Friday, March 5, 2010

The super advice argument - consistent but vulnerable

You have to hand it to the ideologically driven Industry Fund Services troops and their front man, David Whiteley. They've stayed 'on message' about superannuation fees and the value of financial advice. In fact, they've stayed on... and on... and on message!

There's no doubt the message has sunk in with the punters who have actually turned their attention to super. Industry fund membership has grown relative to the commercial funds.

Fees and charges have always been a top ten issue for superannuation fund members, but never Number 1 in their list of priorities. Advice has even been further down their list. The Numero Uno is always investment returns - and in the Australian disclosure environment, that means net returns after fees and tax are taken out. In other words, if retail funds and financial advisers can deliver what they call 'alpha', which means better returns than anyone else after fees and tax, no one gives a crap about the fees, unless they're completely blind to the link between effort and reward.

As a real estate client once said to me - It's not the turnover that counts, it's the left over. And personally, that's what concerns me as a consumer of investment services. I don't care what the fees or cost or advice are as long as the outcome for me is markedly better than elsewhere. That's why I pay fees, which is the point that seems to be missed by Whiteley and Co. When I get really pissed is when I pay top dollar and get something inferior. And this has been the crunch for commercial funds which, up until the last year or so, charged the highest fees and generally delivered the worst outcomes. That's why the IFS story has gained so much traction - not because of the sticker price.

The point from a brand perspective is that price is a notoriously poor value proposition. That's why I believe that the not-for-profit industry funds sector has left itself vulnerable with this message. How many companies that have positioned themselves on a 'lowest price guarantee' have gone out of business or become irrelevant in their sector? Already, commercial funds, many with the backing of the major banks that own them, are starting to offer no-frills, low-advice superannuation products. And every industry fund member most likely has a bank account, which means any switched-on banking group can do a hot job of promoting its wealth management business to individuals worth pursuing - generally the 'high net worth' types.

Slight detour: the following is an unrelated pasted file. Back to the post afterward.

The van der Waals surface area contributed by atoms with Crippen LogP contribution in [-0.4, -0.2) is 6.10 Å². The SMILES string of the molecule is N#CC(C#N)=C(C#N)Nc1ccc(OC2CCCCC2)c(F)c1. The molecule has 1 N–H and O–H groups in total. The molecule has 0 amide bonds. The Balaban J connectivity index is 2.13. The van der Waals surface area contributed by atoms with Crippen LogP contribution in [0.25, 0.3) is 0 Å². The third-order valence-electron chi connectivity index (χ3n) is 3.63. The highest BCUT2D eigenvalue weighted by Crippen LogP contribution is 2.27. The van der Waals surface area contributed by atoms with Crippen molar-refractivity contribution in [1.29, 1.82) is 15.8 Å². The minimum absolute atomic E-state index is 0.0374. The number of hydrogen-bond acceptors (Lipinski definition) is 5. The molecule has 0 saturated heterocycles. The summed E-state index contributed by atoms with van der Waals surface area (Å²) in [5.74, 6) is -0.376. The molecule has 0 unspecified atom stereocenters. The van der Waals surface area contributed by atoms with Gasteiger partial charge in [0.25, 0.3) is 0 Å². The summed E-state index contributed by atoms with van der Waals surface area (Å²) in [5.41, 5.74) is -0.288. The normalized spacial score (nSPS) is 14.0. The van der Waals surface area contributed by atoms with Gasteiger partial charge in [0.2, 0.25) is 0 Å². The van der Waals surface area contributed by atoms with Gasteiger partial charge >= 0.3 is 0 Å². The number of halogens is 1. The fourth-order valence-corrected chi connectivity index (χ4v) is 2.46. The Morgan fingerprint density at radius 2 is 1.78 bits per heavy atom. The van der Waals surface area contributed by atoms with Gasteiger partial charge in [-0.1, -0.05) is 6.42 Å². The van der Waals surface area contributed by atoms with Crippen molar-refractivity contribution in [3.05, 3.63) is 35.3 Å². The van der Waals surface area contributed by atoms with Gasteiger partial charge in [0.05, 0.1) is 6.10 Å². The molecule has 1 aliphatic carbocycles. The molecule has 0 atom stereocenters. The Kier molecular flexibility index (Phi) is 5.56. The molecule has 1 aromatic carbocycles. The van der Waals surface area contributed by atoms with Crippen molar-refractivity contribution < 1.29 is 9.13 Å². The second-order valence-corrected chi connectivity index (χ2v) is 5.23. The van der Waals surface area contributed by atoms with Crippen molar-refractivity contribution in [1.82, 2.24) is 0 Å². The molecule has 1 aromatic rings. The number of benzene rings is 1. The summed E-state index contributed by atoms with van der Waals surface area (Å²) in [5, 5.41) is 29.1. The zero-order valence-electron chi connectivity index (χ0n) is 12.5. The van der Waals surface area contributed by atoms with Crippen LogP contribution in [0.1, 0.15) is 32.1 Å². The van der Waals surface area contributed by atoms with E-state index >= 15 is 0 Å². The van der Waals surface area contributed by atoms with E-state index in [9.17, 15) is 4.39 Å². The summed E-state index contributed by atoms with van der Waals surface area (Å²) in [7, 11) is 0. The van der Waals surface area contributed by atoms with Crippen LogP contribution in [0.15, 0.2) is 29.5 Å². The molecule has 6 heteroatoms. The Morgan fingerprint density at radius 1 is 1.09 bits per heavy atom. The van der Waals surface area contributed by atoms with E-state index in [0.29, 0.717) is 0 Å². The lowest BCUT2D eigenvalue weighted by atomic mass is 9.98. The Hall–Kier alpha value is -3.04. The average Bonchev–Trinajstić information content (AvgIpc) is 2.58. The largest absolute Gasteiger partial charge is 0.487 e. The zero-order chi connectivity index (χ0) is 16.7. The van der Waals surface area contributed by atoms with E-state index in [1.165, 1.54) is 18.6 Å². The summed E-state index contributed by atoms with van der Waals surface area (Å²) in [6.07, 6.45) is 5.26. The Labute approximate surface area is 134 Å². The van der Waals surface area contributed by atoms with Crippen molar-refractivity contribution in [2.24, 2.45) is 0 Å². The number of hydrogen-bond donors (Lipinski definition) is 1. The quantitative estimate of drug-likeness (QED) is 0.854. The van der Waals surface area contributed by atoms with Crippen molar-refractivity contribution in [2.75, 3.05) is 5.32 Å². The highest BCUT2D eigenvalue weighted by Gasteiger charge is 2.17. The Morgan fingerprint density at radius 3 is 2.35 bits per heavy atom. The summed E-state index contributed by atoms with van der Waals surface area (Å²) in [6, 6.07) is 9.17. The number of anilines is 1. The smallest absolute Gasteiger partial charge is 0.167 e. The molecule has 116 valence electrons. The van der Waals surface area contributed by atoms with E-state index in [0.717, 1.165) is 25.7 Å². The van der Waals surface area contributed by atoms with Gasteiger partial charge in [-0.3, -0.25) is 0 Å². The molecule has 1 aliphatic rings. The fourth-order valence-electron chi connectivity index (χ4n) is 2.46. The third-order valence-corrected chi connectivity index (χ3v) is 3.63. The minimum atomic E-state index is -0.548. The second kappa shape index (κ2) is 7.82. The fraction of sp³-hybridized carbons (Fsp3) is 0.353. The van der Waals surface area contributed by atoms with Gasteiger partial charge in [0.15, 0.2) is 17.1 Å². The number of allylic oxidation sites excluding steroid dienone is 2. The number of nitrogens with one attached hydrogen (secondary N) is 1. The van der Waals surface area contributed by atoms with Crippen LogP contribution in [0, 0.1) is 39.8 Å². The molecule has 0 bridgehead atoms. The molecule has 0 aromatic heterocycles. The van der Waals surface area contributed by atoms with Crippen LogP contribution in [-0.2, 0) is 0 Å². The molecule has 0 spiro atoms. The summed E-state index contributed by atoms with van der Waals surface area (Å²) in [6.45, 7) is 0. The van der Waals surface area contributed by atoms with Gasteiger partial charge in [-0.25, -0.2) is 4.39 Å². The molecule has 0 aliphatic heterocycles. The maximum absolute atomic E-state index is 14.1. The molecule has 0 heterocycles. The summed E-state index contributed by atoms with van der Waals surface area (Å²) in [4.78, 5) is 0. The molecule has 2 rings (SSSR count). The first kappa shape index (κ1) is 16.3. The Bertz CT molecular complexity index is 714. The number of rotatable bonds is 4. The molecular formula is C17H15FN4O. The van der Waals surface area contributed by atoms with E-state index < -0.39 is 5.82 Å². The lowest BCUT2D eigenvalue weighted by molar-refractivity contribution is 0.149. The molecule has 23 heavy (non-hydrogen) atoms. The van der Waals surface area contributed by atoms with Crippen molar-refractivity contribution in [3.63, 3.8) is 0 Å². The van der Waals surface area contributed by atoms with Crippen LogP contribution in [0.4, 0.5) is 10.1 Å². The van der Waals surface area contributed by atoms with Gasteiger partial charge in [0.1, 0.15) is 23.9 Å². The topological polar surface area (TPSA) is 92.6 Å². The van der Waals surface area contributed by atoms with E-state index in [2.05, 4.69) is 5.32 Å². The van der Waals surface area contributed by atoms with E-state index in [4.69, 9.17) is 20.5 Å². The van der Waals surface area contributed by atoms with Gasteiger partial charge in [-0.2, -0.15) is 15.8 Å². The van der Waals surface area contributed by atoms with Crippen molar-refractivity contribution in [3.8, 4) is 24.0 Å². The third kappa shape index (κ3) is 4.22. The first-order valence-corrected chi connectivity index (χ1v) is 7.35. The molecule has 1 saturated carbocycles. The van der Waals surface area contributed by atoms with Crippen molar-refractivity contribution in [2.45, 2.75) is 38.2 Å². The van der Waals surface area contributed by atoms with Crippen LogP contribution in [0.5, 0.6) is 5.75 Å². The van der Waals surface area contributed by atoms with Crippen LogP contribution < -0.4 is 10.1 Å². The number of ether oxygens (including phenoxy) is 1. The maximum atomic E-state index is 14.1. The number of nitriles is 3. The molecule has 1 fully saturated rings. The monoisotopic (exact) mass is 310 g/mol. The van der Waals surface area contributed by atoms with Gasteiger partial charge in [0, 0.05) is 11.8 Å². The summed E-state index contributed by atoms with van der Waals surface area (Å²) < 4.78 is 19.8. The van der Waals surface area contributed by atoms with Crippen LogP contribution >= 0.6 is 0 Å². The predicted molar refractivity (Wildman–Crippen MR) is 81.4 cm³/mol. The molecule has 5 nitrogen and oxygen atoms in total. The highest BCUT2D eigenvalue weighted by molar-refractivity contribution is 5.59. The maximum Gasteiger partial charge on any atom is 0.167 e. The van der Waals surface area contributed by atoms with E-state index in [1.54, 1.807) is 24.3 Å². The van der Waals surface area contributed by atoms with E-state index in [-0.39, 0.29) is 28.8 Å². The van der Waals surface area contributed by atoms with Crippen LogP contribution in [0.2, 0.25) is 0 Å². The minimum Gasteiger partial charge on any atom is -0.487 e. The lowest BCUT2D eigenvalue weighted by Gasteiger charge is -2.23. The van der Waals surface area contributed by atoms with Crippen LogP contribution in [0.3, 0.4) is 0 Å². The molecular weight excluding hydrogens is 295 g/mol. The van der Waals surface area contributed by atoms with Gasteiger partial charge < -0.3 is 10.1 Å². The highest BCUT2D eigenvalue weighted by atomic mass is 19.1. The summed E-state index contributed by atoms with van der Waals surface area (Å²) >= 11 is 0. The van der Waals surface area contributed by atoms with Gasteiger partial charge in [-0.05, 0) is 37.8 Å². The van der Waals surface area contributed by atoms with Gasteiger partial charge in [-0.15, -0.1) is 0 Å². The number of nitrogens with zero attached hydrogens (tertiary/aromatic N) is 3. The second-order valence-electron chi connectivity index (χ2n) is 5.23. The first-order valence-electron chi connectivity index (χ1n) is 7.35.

This is the danger for IFS if it sets up like a single-issue political party. It may attract a hard core of loyal followers, but battle for the hearts and minds of the majority, most of whom are totally disengaged from the story. And with the Government constantly shifting the goal posts in terms of retirement funding policy and the recent GFC making cash returns look almost as good as any over the past five years, the emerging issue is not fees but public confidence that the retirement outcomes forecast for them now will look anything like the outcomes they experience when they retire.

Don't get me wrong. I think for most people, the not-for-profit, low fees, set-and-forget model suits the vast majority of superannuation investors, particularly in an environment where contributing to superannuation is mandatory for any working person. I just think that the industry funds group needs to start redefining what it stands for as a 'brand' and promote the ways it adds value for fund members. Not everyone suffers 'big box' grocery shopping just to save money. For mine, I'd rather pay a bit more to engage with providers who find ways to add value to my relationship with them. And if they can do that, when others inevitably up the ante by offering lower prices, I'm unlikely to change stream.

The times they are a changin' and I can't wait to see how the battle of the brands unfolds...

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